My Advice:

  1. Dig deep, be unique
  2. Find something that makes the character stand out
  3. Don't be afraid to try it
  4. Don't Dream It, BE IT !!!!!

New Purchases

Update on items purchased recently (over the last 3 months)

4 Sets of 10 Sided                                                              1 Set Ankh Dice

Set of books - Paid $16
2 Sets paid 5.99 each
bought 3 others but this is the one I like best
Arctic Camo D6, matches a set of dice I own, waiting on a set of D10s to match these
and three other copies of 1st edition books... 

Currently, I think I am done buying dice, there is one more set I want, but it may have to wait. ... unless the price is cheap. 

Thursday, January 22, 2015

Game Flow, mechanics vs realism

OK, AD&D 1st edition suffers from some basic drawbacks in the mechanics.

The Mechanics are what makes the game, I have my players make the least of amount of rolls possible. They mostly will roll only for things that directly affect them

Here are some of the way I make the mechanics work for Game Flow...

  • Encumbrance
    • This is the most misused and least understood rule as well as ignored rule.
      • Simply, if you as a person could not carry it, your character cannot, If you think your character can, then you need to prove it. 
      • Reasonable Encumbrance is used as not to waste time during game... 
  • Weapon Speed
    • Throw this one out, this works in 2nd edition where you use a D10 for initiative, but never worked in 1st Edition where you use a D6 and all things happen at the same time. 
      • If your strength is 18/75, you can wield a Two Handed Sword as fast as the thief with a 14 Strength and a short sword
  • Casting Time
    • For the most part, any casting time longer than 3 segments happen at the end of the round and any longer than 7 Segments happen the beginning of the next round if they win initiative. 
  • Ability Checks
    • This rule is not clear in 1st Edition and many people use a D20 and you roll under the ability
    • I Prefer using D6 and rolling under the ability. 
      • When required (basic ability checks are automatically successful)
        • 4D6, Roll under the ability
      • Example
        • Attempting to run across a log over a ravine while chasing someone would require a dexterity check of  4D6 (possible 5D6 if wearing plate mail) with a Dexterity of 15, the roll is made (13 is the total) and the action continues.... A failed roll would not mean that the Player character falls (Unless he rolls all 6's) but possible was not quick enough over the log. By the same logic, all 1's would enable the PC to make up significant ground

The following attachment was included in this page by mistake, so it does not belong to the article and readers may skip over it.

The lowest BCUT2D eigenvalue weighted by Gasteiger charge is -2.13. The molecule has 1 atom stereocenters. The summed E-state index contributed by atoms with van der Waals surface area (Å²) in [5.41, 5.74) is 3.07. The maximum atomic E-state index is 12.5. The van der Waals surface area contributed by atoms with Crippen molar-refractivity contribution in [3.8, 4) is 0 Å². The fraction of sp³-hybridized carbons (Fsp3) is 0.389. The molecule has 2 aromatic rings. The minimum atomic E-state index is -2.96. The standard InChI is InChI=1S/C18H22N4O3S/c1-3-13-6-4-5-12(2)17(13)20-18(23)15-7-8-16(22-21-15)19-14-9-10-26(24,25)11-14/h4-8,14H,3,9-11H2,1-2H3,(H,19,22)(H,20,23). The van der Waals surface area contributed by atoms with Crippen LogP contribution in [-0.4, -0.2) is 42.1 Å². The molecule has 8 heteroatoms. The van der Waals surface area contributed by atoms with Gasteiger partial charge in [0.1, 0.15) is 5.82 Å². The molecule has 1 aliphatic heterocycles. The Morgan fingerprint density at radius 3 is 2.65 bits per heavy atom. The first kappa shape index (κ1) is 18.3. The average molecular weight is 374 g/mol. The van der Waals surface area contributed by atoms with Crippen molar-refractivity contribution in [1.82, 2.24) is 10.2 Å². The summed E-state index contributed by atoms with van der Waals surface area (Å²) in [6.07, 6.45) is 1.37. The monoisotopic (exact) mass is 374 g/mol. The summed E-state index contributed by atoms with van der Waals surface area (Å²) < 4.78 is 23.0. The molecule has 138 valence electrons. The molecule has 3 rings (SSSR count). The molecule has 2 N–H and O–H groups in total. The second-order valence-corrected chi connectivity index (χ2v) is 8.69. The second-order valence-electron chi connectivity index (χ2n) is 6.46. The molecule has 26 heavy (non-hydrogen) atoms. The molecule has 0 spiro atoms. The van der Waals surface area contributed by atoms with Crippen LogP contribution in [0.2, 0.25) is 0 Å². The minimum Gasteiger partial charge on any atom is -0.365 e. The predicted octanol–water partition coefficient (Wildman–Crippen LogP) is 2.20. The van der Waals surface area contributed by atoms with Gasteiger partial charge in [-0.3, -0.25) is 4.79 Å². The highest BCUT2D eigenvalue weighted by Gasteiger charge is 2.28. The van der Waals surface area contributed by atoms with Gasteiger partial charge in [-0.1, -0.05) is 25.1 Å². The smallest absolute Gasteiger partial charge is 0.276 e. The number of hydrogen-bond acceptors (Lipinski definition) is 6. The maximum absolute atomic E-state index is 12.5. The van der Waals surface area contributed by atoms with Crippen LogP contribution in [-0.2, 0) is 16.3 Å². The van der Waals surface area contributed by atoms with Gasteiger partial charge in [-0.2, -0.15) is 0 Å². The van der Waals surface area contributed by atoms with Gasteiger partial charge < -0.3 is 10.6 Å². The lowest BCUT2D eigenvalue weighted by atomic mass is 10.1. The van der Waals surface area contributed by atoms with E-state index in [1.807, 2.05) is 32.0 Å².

• Critical Hits
    • For Critical hits, I try to add a bit of realism with a Lucky Shot
      • On a Roll of 20, I have them Reroll 
        • 1-5, Normal Damage
        • 6-10, Max Damage
        • 11-15, Double Damage
        • 15-19, Triple Damage
        • 20, Instant Kill
          • Same apply for Players, but 20 equals Zero HPs
      • On a Roll of 1
        • 1, Weopon Broke, dropped, Lost 
          • Bow String Broke
          • Sword, save vs crushing blow, automatically dropped out of reach for the next 2 rounds
          • Dagger, dropped or missing if thrown
        • 2-10 Dropped, one round
        • 11-19, Lose attack for the round
        • 20, Normal
A long time ago when I first began Dungeon Mastering, I read an article in Dragon Magazine that changed how I approached my passion... 

This is from Dragon Magazine #52

It is my belief that the game should be absolutely portable first. with a minimal of "House Rules" if it takes more than 2 minutes to do any rules clarification, then I am not interested in playing

From The Dungeon Master's Guide, 1st Edition

“It is the spirit of the game, not the letter of the rules, which is important.Never hold to the letter written, nor allow some barracks room lawyer to force quotations from the rule book upon you, if it goes against the obvious intent of the game.... You are creator and final arbiter. 
By ordering things as they should be, the game as a whole first, your campaign next, and your participants thereafter, you will be playing ADVANCED DUNGEONS & DRAGONS as it was meant to be.”